PISEMA (polarization inversion spin-exchange at the magic angle) (Wu et al., 1994) is a high-resolution version of separated local field spectroscopy. Line widths in the key dipolar frequency dimension are reduced by more than one order of magnitude compared with the conventional separated local field experiment. The combination of narrow lines and favourable scaling factor has such a dramatic effect on the appearance of the spectra that it is now feasible to formulate solid-state NMR experiments where heteronuclear dipolar coupling frequencies complement chemical shifts as a mechanism for spectroscopic resolution as well as the measurement of readily interpretable orientationally dependent frequencies.
PISA (polarity index slant angle) wheels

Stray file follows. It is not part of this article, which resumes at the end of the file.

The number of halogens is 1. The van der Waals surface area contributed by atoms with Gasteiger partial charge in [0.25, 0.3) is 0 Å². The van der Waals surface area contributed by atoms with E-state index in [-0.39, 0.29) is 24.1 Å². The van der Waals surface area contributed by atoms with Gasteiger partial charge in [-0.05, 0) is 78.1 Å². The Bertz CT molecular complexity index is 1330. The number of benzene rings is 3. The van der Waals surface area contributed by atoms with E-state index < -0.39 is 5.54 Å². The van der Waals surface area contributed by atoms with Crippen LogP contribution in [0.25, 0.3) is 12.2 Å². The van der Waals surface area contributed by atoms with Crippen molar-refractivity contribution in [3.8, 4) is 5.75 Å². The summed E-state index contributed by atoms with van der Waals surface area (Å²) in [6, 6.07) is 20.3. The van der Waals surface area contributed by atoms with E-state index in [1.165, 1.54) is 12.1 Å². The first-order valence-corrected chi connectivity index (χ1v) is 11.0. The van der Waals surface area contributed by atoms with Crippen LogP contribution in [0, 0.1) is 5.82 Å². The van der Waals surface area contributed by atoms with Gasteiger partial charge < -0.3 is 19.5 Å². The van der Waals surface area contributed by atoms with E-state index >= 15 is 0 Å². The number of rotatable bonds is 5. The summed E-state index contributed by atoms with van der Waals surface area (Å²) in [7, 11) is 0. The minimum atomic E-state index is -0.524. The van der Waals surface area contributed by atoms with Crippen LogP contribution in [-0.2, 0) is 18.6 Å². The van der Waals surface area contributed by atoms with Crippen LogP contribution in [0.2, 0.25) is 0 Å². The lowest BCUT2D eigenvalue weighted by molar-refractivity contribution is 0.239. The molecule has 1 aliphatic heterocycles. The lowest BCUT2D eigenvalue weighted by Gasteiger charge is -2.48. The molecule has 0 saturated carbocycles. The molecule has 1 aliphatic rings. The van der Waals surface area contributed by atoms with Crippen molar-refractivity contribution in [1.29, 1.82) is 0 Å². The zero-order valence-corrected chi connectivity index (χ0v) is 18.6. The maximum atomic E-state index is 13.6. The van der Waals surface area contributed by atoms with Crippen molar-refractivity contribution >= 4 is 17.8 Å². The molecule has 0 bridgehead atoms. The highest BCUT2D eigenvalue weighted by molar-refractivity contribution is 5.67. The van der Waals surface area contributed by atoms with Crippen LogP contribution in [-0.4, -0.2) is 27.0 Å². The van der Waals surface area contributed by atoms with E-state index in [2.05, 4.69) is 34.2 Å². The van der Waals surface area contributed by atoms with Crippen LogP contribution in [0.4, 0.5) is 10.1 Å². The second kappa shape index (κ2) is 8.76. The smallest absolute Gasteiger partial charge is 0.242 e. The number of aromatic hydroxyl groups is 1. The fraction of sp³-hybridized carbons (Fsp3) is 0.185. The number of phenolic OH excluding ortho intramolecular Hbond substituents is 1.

The secondary structure and topology of a membrane protein can be described by the patterns of resonances observed in two-dimensional PISEMA spectra of uniformly 15N labelled polypeptides in aligned bilayers (Marassi and Opella, 2000; Wang et al., 2000). The characteristic “wheel-like” patterns observed in these spectra reflect helical wheel projections of residues in both transmembrane and in-plane helices. Therefore, PISA wheels provide direct indices of both secondary structure and topology. The resonance frequencies in both the 1H–15N heteronuclear dipolar and 15N chemical shift dimensions in PISEMA spectra of aligned samples of membrane proteins depend on helix orientation as well as on backbone dihedral angles, the magnitudes and orientations of the principal elements of the amide 15N chemical shift tensor, and the N–H bond length. It is possible to calculate spectra for any protein structure (Bak et al., 2002). The principals involved in the PISA wheel analysis of helices (Marassi and Opella, 2000) are illustrated in Fig. 2. In Fig. 2A, the projection down the axis of a helical wheel shows that the 3.6 residues per turn periodicity characteristic of an ?-helix results in an arc of 100° between adjacent residues. The drawing of a peptide plane in Fig. 2B shows the orientations of the principal axes of the three operative spin interactions at the 15N-labelled amide site. The 17° difference between the N–H bond axis and the ?33 principal element of the amide 15N chemical shift tensor is of particular importance because of its impact on the spectral appearance of a PISA wheel. The striking wheel-like pattern of resonances calculated from a two-dimensional PISEMA spectrum of an ideal helix is shown in Fig. 2C. A PISA wheel reflects the slant angle (tilt) of the helix, and the assignment of the resonances reflects the polarity index (rotation) of the helix. When the helix axis is parallel to the bilayer normal, all of the amide sites have an identical orientation relative to the direction of the applied magnetic field, and therefore, all of the resonances overlap with the same dipolar coupling and chemical shift frequencies. Tilting the helix away from the membrane normal results in variations in the orientations of the amide N–H bond vectors relative to the field. This is seen in the spectra as dispersions of both the heteronuclear dipolar coupling and the chemical shift frequencies. Nearly all transmembrane helices are tilted with respect to the bilayer normal, and it is the combination of the tilt and the 17° difference between the tensor orientations in the molecular frame that makes it possible to resolve many resonances from residues in otherwise uniform helices and is responsible for the wheel-like pattern in PISEMA spectra, such as that illustrated in Fig. 2C.